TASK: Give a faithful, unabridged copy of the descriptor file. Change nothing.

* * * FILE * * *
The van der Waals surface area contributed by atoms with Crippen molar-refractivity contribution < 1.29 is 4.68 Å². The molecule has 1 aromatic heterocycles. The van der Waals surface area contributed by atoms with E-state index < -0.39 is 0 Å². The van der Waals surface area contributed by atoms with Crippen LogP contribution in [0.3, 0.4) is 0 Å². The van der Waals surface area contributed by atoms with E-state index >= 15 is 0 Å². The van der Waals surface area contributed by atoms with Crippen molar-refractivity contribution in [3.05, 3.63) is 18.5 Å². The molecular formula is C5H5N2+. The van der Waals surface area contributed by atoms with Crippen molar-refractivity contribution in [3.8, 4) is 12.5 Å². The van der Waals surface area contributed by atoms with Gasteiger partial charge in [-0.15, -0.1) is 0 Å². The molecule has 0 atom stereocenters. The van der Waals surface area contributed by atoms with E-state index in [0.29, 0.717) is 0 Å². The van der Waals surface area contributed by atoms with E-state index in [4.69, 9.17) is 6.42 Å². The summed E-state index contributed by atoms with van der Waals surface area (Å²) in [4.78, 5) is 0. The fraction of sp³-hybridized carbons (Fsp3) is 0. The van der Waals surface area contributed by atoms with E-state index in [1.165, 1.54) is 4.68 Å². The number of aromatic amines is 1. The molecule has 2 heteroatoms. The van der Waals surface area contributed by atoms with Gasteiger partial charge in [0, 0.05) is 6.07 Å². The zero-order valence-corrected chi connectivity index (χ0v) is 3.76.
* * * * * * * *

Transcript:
The van der Waals surface area contributed by atoms with Crippen molar-refractivity contribution < 1.29 is 4.68 Å². The molecule has 1 aromatic heterocycles. The van der Waals surface area contributed by atoms with E-state index < -0.39 is 0 Å². The van der Waals surface area contributed by atoms with Crippen LogP contribution in [0.3, 0.4) is 0 Å². The van der Waals surface area contributed by atoms with E-state index >= 15 is 0 Å². The van der Waals surface area contributed by atoms with Crippen molar-refractivity contribution in [3.05, 3.63) is 18.5 Å². The molecular formula is C5H5N2+. The van der Waals surface area contributed by atoms with Crippen molar-refractivity contribution in [3.8, 4) is 12.5 Å². The van der Waals surface area contributed by atoms with Gasteiger partial charge in [-0.15, -0.1) is 0 Å². The molecule has 0 atom stereocenters. The van der Waals surface area contributed by atoms with E-state index in [0.29, 0.717) is 0 Å². The van der Waals surface area contributed by atoms with E-state index in [4.69, 9.17) is 6.42 Å². The summed E-state index contributed by atoms with van der Waals surface area (Å²) in [4.78, 5) is 0. The fraction of sp³-hybridized carbons (Fsp3) is 0. The van der Waals surface area contributed by atoms with E-state index in [1.165, 1.54) is 4.68 Å². The number of aromatic amines is 1. The molecule has 2 heteroatoms. The van der Waals surface area contributed by atoms with Gasteiger partial charge in [0, 0.05) is 6.07 Å². The zero-order valence-corrected chi connectivity index (χ0v) is 3.76.